Many years ago my wife and I purchased nine and a half acres of land in central Utah—not so much as an investment but because we yearned to own a place of our own and couldn’t afford to buy a house. In the event we could no longer make the ever-rising rent on our city apartment, we could relocate to the country, park the VW bus on cinder blocks and call it home. Anne christened the plot Frogmere—I’m guessing after a Victorian novel she was reading at the time.
As far as I know, Frogmere has no frogs, nor does it feature a mere, which is Old English for a shallow lake. In fact, it has no water at all except for an irrigation ditch that runs diagonally across it. Sometimes there is water in the ditch, water that isn’t mine but which does support a variety of wildflowers along its bank during infrequent wet seasons. In hopes the ditch bank might also support trees, I once planted half a dozen cottonwood saplings and half a dozen aspens. By the following morning, all had been devoured by free-roaming ungulates.
Frogmere is fenced, but evidently the fence doesn’t keep out deer, elk, or the neighbor’s sheep. The result: No trees except for a lone Siberian elm that took root beneath strands of barbed wire and thus was able to grow to maturity. How I wish there were more like it!
Beyond the irrigation ditch, the dominant plant is sagebrush, described by Mark Twain as “a gnarled and venerable live oak-tree reduced to a little shrub two feet high, with its rough bark, its foliage, its twisted boughs, all complete.” In one corner of Frogmere, a section I call “the forest,” is a small thicket of knee-high gambrel oaks that would be much taller were it not for Bonsai-loving ungulates.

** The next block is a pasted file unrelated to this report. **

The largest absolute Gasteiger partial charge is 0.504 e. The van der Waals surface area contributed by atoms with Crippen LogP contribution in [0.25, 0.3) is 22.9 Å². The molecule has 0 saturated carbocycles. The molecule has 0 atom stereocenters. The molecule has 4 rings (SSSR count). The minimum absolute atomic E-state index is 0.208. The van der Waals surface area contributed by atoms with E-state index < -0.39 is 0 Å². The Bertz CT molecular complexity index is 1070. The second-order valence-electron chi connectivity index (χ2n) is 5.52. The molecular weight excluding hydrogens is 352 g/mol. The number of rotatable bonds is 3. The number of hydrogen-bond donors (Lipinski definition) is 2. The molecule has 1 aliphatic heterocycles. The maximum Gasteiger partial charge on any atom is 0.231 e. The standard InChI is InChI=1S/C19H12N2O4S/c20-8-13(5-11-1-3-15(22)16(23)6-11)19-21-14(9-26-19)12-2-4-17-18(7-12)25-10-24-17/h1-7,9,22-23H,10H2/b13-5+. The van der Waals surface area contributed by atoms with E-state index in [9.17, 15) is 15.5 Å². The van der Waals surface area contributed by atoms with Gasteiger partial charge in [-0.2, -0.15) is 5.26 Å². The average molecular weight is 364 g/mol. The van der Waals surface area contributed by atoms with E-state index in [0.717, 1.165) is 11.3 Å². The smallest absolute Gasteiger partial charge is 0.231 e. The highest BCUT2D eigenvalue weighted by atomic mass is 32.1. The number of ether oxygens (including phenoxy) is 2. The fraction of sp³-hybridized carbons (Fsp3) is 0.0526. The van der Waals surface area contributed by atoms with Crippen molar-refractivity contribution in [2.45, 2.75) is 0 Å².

To date I have spent exactly two nights at Frogmere—once in a tent and once in my Volkswagen camper. I’ve thought long and hard about what how I might live there on a longtime basis, and each time I do, the same images spring to mind. I’ll either be a cranky old man living alone—except for my faithful border collie companion—or else I’ll be attended to by half a dozen sister wives, all attired in granny gowns and shovel bonnets. In other words, I’ll have become one or another of my two nearest Sanpete County neighbors.
But then came a third vision of the future, arriving in the form of a letter from an oil and gas company based in Richfield. In the letter is a satellite image of Frogmere as seen from outer space, except that my ragged cedar post fence has become a bright yellow outline. Look closely and you can see the irrigation ditch and also my lone Siberian elm. At the bottom of the map are these words: FREEDOM TREND PROJECT. I’ve done a bit of online research and have discovered the Freedom Trend Project is a close cousin to the Liberty Prospect, the Independence Prospect, the Providence Prospect and the Covenant Prospect. It is not—at least not so far—related to the infamous Tea Party Pot Dome Scandal.
I worry about that word “freedom.” In Utah, whenever someone drops the F-word, it means they’re out to take away someone else’s freedom. Why, just last weekend a group advocating traditional marriage were at the state capitol demanding freedom, in this case the freedom to deny same-sex couples the right to marry. So I’m very suspicious whenever I see the F-word, in particular in the context of a mailing issued by what appears to be a faith-based oil exploration company.
Included in the mailing was a contract that would grant the oil company an option to drill an exploration well on Frogmere. I was still wondering whether I should sign it when the phone rang. It was a neighboring land owner, offering to buy Frogmere. I opted instead to sign the oil company contract.
So what happens next? Remember the movie “Giant?” Remember Jett Rink? Well, next time you see me, I won’t be wearing these rags and I won’t be driving a 41-year-old Volkswagen bus. No, I’ll be wearing snakeskin cowboy boots and driving a big ol’ Cadillac, preferably one with a longhorn hood ornament. And Elizabeth Taylor will be so sorry she opted for a traditional marriage to Rock Hudson, who in real life would have preferred to marry James Dean.